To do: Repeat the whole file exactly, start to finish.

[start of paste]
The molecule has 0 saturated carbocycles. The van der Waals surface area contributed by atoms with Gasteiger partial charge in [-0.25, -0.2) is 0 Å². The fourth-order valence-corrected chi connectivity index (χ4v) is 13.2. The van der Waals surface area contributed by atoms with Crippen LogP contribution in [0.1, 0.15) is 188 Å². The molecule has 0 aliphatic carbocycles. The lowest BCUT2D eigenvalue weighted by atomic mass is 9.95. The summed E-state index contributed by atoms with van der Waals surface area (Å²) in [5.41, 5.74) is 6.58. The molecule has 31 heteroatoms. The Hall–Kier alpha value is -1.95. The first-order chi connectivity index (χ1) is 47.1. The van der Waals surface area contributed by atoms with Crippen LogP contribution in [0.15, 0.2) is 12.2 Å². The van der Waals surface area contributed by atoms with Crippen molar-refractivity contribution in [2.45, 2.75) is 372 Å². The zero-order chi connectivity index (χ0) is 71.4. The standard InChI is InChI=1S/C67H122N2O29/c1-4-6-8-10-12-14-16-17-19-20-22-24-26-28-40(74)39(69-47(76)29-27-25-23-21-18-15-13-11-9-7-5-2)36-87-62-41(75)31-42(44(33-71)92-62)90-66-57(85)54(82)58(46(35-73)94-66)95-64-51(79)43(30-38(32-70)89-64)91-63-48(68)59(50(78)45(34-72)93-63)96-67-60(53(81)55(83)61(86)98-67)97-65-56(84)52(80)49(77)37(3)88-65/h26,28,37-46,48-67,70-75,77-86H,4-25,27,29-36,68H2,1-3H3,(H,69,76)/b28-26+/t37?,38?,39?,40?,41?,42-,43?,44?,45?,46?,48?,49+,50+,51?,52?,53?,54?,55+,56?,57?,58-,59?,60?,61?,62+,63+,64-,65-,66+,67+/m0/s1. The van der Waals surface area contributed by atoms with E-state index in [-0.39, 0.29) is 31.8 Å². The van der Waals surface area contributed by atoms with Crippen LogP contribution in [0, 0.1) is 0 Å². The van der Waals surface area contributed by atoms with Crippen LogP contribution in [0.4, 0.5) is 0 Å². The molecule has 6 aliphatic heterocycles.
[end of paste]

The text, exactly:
The molecule has 0 saturated carbocycles. The van der Waals surface area contributed by atoms with Gasteiger partial charge in [-0.25, -0.2) is 0 Å². The fourth-order valence-corrected chi connectivity index (χ4v) is 13.2. The van der Waals surface area contributed by atoms with Crippen LogP contribution in [0.1, 0.15) is 188 Å². The molecule has 0 aliphatic carbocycles. The lowest BCUT2D eigenvalue weighted by atomic mass is 9.95. The summed E-state index contributed by atoms with van der Waals surface area (Å²) in [5.41, 5.74) is 6.58. The molecule has 31 heteroatoms. The Hall–Kier alpha value is -1.95. The first-order chi connectivity index (χ1) is 47.1. The van der Waals surface area contributed by atoms with Crippen LogP contribution in [0.15, 0.2) is 12.2 Å². The van der Waals surface area contributed by atoms with Crippen molar-refractivity contribution in [2.45, 2.75) is 372 Å². The zero-order chi connectivity index (χ0) is 71.4. The standard InChI is InChI=1S/C67H122N2O29/c1-4-6-8-10-12-14-16-17-19-20-22-24-26-28-40(74)39(69-47(76)29-27-25-23-21-18-15-13-11-9-7-5-2)36-87-62-41(75)31-42(44(33-71)92-62)90-66-57(85)54(82)58(46(35-73)94-66)95-64-51(79)43(30-38(32-70)89-64)91-63-48(68)59(50(78)45(34-72)93-63)96-67-60(53(81)55(83)61(86)98-67)97-65-56(84)52(80)49(77)37(3)88-65/h26,28,37-46,48-67,70-75,77-86H,4-25,27,29-36,68H2,1-3H3,(H,69,76)/b28-26+/t37?,38?,39?,40?,41?,42-,43?,44?,45?,46?,48?,49+,50+,51?,52?,53?,54?,55+,56?,57?,58-,59?,60?,61?,62+,63+,64-,65-,66+,67+/m0/s1. The van der Waals surface area contributed by atoms with E-state index in [-0.39, 0.29) is 31.8 Å². The van der Waals surface area contributed by atoms with Crippen LogP contribution in [0, 0.1) is 0 Å². The van der Waals surface area contributed by atoms with Crippen LogP contribution in [0.4, 0.5) is 0 Å². The molecule has 6 aliphatic heterocycles.